Wednesday, January 22, 2020

Comparing Othello and Volpone Essay -- Comparison Compare Contrast Ess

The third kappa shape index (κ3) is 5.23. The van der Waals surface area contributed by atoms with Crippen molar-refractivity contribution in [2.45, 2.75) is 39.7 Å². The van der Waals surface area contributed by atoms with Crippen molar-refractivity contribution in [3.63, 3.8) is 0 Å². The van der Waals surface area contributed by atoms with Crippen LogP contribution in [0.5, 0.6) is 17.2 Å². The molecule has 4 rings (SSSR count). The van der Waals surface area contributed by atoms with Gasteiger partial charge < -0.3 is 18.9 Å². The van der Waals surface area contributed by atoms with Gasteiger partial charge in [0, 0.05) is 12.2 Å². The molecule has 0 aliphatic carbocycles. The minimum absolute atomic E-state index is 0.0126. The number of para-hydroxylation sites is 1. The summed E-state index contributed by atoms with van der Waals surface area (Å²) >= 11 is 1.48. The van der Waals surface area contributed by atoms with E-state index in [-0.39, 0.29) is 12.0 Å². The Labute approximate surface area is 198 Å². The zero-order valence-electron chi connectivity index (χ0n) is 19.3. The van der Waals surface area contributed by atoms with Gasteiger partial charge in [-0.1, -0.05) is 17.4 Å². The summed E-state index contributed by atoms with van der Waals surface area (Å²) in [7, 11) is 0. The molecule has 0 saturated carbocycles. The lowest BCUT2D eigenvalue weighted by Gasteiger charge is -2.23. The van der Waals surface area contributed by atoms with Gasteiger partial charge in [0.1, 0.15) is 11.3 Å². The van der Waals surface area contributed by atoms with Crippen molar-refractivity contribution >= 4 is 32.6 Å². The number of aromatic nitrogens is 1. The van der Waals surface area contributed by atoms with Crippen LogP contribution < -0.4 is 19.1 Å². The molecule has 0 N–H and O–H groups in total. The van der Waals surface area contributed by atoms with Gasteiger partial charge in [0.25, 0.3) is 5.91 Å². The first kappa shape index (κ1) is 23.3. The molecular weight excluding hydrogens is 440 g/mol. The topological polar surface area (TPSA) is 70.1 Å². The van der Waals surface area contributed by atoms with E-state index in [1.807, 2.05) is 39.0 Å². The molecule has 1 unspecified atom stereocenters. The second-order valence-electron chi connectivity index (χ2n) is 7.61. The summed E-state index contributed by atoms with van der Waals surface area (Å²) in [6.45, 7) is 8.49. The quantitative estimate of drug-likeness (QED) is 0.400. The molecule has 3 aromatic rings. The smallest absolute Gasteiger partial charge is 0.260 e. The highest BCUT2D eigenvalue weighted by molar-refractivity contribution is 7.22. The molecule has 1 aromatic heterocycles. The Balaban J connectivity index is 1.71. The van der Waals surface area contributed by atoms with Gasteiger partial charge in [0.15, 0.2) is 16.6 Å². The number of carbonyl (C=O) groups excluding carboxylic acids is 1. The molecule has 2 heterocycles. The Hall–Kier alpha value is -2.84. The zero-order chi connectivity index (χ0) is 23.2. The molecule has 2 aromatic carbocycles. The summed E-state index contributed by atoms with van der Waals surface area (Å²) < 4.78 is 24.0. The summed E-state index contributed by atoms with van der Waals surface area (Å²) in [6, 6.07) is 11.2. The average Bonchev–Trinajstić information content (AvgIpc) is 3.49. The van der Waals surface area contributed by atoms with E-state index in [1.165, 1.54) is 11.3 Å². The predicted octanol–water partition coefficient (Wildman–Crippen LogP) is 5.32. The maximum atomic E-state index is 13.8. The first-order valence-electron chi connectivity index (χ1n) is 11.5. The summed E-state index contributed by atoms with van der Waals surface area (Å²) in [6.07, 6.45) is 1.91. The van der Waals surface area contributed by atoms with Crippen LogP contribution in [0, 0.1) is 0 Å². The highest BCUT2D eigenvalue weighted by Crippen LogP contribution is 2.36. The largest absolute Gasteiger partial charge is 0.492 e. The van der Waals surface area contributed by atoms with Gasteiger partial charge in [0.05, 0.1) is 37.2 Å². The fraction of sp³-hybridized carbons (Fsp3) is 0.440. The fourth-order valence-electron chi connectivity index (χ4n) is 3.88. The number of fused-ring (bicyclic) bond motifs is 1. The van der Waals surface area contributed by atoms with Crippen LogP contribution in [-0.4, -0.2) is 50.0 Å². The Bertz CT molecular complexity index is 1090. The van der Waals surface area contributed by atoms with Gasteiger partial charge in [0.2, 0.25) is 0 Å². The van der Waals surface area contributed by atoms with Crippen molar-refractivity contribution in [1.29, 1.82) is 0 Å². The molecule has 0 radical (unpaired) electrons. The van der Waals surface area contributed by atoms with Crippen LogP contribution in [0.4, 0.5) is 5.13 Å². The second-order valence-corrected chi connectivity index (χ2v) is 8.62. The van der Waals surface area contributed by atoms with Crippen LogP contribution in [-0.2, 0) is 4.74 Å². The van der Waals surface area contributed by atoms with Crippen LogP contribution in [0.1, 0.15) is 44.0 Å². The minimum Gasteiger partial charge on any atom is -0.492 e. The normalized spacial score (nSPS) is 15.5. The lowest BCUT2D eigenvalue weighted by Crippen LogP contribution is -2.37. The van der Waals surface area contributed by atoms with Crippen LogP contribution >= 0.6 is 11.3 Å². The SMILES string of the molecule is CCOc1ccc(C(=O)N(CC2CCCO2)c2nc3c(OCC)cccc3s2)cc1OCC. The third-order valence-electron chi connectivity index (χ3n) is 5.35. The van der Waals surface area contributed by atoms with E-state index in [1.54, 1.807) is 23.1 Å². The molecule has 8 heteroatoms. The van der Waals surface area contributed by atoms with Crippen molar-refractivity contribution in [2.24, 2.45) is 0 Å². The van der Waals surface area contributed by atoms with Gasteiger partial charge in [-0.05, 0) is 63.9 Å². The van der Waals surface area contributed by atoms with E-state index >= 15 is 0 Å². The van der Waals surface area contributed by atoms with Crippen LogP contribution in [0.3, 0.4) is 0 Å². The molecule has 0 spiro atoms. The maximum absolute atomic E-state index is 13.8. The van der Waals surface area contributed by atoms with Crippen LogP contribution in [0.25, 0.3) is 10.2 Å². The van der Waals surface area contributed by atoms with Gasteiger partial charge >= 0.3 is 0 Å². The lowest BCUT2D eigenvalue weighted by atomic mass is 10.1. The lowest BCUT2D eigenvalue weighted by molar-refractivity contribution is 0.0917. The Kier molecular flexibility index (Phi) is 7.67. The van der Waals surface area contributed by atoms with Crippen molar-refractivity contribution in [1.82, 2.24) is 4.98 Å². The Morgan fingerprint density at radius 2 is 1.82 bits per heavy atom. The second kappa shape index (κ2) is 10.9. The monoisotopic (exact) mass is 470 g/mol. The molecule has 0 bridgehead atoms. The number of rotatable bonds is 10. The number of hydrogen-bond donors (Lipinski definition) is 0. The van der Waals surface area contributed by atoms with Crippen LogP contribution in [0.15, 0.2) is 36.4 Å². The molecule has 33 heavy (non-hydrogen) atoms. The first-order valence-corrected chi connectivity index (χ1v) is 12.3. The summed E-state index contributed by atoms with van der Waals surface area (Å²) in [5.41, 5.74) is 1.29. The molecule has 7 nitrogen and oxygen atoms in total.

Similarities in Othello and Volpone      Ã‚  Ã‚   Upon reading Shakespeare's l604 tragedy, Othello, the Moor of Venice and Jonson's l606 comedy, Volpone, or The Foxe, a reader will notice both similarities and differences.   In both plays, we meet characters of "rare ingenious knavery." Indeed, Iago, Volpone, and Mosca are uncommonly similar in nature. An elaborate "con game" is practiced in each play through intriguing dramatic inventiveness. However, the focus of Shakespeare's tragedy is upon a noble and heroic figure; the focus of Jonson's comedy is upon a monster of depravity, a genius in crime. Comparisons between these great plays continues to pale when Jonson's script is held up to scrutiny. Whereas Shakespeare's seventeenth century work in comedy would turn continually toward soft edges, romance, and the pastoral, mixing both the serious and the humorous, Jonson established a reputation as one of the major social satirists of the English dramatic tradition. In fact, Jonson's comedies establish the tradition of social comedy on the English stage. In Volpone, although the satire is ultimately moral, its immediate aim is mostly social or legal. The play unmasks the artificial features of respectability, exposing vice and the manipulations of hypocrites. To his credit, Jonson did not altogether excuse the imperceptiveness of the victims in the play. Jonson's central characters are among the early models of "anti-heroes," a term generally restricted to characters found in Dostoevski, Sartre, or Camus. The specimens dramatized in Volpone are not merely fools, but money-hungry, lustful, morally despicable knaves. Their names immediately suggest their depravity because they are identified with the world of beasts. Thus, the lawy... ... Now, though the Fox be punish'd by the laws, / He yet doth hope, there is no suff'ring due, / For any fact which he hath done 'gainst you; / If there be a censure him; here he doubtful stands. / If not, fare jovially, and clap your hands." Works Cited and Consulted Barish, Jonas A. Ben Jonson: A Collection of Critical Essays. Prentice-Hall Inc.: Englewood Cliffs, NJ, 1963. Campbell, Lily B. Shakespeare’s Tragic Heroes. New York: Barnes and Noble, Inc., 1970. Dessen, Alan C. Jonson’s Moral Comedy. Northwestern University. Press, 1971. Kermode, Frank. â€Å"Othello, the Moor of Venice.† The Riverside Shakespeare. Ed. G. Blakemore Evans. Boston, MA: Houghton Mifflin Co., 1974. Shakespeare, William. Othello. In The Electric Shakespeare. Princeton University. 1996. No line nos.   

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